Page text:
Oroonoko or the Royal Slave Call to Action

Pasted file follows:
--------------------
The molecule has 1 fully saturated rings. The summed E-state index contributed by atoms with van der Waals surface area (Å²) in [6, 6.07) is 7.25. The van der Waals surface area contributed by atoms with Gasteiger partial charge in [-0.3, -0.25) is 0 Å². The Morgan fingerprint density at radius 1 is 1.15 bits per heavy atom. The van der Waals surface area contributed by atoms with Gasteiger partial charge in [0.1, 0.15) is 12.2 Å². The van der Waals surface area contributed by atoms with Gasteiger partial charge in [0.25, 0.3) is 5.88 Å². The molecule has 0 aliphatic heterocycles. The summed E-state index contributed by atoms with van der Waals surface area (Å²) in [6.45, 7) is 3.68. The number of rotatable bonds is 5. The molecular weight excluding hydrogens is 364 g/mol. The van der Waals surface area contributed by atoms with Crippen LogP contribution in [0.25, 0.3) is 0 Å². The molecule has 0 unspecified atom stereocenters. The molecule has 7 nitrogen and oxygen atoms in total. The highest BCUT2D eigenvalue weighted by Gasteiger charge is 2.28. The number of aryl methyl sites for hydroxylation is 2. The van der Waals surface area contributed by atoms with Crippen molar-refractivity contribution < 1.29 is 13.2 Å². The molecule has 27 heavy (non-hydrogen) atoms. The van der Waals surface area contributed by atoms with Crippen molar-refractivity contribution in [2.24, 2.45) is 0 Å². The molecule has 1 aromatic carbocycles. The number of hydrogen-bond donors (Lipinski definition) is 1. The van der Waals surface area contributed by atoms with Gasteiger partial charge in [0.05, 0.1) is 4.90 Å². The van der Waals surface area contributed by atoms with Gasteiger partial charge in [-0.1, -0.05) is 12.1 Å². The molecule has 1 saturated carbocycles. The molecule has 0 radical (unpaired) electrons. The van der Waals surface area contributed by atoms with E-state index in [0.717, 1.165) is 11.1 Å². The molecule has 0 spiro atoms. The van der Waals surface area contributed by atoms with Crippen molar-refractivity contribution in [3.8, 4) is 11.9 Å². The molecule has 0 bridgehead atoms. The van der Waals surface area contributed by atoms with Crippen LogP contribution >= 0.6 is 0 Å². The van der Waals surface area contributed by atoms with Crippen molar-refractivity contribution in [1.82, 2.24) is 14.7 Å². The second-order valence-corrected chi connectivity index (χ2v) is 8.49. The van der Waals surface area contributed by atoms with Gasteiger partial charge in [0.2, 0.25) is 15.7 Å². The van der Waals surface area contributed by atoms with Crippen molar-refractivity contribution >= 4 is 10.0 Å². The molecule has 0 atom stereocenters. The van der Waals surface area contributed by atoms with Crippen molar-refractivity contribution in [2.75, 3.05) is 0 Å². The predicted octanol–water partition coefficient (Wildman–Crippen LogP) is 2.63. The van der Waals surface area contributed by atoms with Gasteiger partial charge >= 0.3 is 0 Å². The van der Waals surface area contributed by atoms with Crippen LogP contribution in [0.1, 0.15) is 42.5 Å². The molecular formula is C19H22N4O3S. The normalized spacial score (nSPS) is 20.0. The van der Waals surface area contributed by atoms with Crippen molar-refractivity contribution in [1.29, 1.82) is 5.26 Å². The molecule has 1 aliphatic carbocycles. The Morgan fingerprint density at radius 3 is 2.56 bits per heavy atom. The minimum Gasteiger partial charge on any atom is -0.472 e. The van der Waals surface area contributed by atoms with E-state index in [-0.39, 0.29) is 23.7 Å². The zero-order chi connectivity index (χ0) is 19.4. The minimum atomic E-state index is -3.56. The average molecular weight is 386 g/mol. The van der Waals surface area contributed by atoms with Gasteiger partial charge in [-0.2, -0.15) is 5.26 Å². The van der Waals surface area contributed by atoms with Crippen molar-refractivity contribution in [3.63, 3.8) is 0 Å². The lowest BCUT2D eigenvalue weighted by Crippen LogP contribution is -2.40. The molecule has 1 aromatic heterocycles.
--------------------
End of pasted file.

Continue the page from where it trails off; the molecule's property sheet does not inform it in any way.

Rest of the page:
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Humanity has made great strides towards equal rights and opportunities for all races and genders. In 1865 Slavery in the United States was abolished which gave hope to a people oppressed. However though slavery is no longer legal, racist thoughts still course through the veins of an older generation and trickle into the minds of today’s youth. Oroonoko of the Royal Slave by Aphra Behn struck a deep cord to stand up for others due to the lack thereof in the story. I grew up in San Marcos, Texas where the white population is a 25% minority to 68% Hispanics. My classmates were the stereotypical lower class “ghetto kids”, and I loved each and every one of them. These teenagers grew up with difficult backstories of parents struggling to put food on the table and dads that never stuck around. Day after day I witnessed their exclusion from the school due to the attitude of their peers and adults committed to forming their education. The higher-class white kids constantly made jokes regarding the lack of civility of the Hispanics and made a conscious effort to let them know how much of an embarrassment they were to them and the school. Being raised in harsher environments, the lack of respect shown toward them was met by hostility. In addition, the teachers of the school quickly gave up and didn’t put a large amount of effort into the success and education of these students. They were doomed from the start and people act surprised when the pregnancy rate gets as high as 80 students per year and Hispanic graduation rate is only 70%. Being in a 5A school, 30% is an abundance of kids who chose to start their jobs early. Day in and day out I chose to live in my own bubble and not stand up for those around me. Sure, I cutely played off the occasional rude remark said by close friends, but I never stood up for them when they deserved it. In Oroonoko or the Royal

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